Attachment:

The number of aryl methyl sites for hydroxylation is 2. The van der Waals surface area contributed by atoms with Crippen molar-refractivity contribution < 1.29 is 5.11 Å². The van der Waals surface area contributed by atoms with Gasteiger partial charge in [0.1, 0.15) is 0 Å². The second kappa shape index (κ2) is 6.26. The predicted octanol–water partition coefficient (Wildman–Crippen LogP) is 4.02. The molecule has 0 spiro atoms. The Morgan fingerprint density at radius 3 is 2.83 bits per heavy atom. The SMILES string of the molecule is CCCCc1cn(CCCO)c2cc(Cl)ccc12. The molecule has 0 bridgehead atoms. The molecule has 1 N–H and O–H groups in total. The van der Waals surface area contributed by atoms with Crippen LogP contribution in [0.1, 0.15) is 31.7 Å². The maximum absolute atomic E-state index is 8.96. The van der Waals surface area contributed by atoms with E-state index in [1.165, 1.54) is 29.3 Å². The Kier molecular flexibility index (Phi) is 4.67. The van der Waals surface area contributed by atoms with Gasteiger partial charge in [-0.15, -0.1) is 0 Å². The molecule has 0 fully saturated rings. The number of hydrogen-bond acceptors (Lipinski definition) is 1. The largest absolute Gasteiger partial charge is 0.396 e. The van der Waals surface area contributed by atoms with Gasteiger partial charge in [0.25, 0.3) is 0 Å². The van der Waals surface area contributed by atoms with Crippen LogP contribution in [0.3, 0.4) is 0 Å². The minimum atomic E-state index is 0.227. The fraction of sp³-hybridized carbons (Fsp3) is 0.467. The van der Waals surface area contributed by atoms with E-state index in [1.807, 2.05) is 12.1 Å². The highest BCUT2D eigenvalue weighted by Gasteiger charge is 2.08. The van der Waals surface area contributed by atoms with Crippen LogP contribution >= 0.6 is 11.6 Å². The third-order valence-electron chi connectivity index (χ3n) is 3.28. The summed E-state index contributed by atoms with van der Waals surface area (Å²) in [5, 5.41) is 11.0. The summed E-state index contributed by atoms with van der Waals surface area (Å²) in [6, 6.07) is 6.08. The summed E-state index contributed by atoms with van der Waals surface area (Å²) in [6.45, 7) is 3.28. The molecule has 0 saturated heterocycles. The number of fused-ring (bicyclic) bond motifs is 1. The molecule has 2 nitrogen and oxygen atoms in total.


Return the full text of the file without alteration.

The number of aryl methyl sites for hydroxylation is 2. The van der Waals surface area contributed by atoms with Crippen molar-refractivity contribution < 1.29 is 5.11 Å². The van der Waals surface area contributed by atoms with Gasteiger partial charge in [0.1, 0.15) is 0 Å². The second kappa shape index (κ2) is 6.26. The predicted octanol–water partition coefficient (Wildman–Crippen LogP) is 4.02. The molecule has 0 spiro atoms. The Morgan fingerprint density at radius 3 is 2.83 bits per heavy atom. The SMILES string of the molecule is CCCCc1cn(CCCO)c2cc(Cl)ccc12. The molecule has 0 bridgehead atoms. The molecule has 1 N–H and O–H groups in total. The van der Waals surface area contributed by atoms with Crippen LogP contribution in [0.1, 0.15) is 31.7 Å². The maximum absolute atomic E-state index is 8.96. The van der Waals surface area contributed by atoms with E-state index in [1.165, 1.54) is 29.3 Å². The Kier molecular flexibility index (Phi) is 4.67. The van der Waals surface area contributed by atoms with Gasteiger partial charge in [-0.15, -0.1) is 0 Å². The molecule has 0 fully saturated rings. The number of hydrogen-bond acceptors (Lipinski definition) is 1. The largest absolute Gasteiger partial charge is 0.396 e. The van der Waals surface area contributed by atoms with Gasteiger partial charge in [0.25, 0.3) is 0 Å². The van der Waals surface area contributed by atoms with Crippen LogP contribution in [0.3, 0.4) is 0 Å². The minimum atomic E-state index is 0.227. The fraction of sp³-hybridized carbons (Fsp3) is 0.467. The van der Waals surface area contributed by atoms with E-state index in [1.807, 2.05) is 12.1 Å². The highest BCUT2D eigenvalue weighted by Gasteiger charge is 2.08. The van der Waals surface area contributed by atoms with Crippen LogP contribution >= 0.6 is 11.6 Å². The third-order valence-electron chi connectivity index (χ3n) is 3.28. The summed E-state index contributed by atoms with van der Waals surface area (Å²) in [5, 5.41) is 11.0. The summed E-state index contributed by atoms with van der Waals surface area (Å²) in [6, 6.07) is 6.08. The summed E-state index contributed by atoms with van der Waals surface area (Å²) in [6.45, 7) is 3.28. The molecule has 0 saturated heterocycles. The number of fused-ring (bicyclic) bond motifs is 1. The molecule has 2 nitrogen and oxygen atoms in total.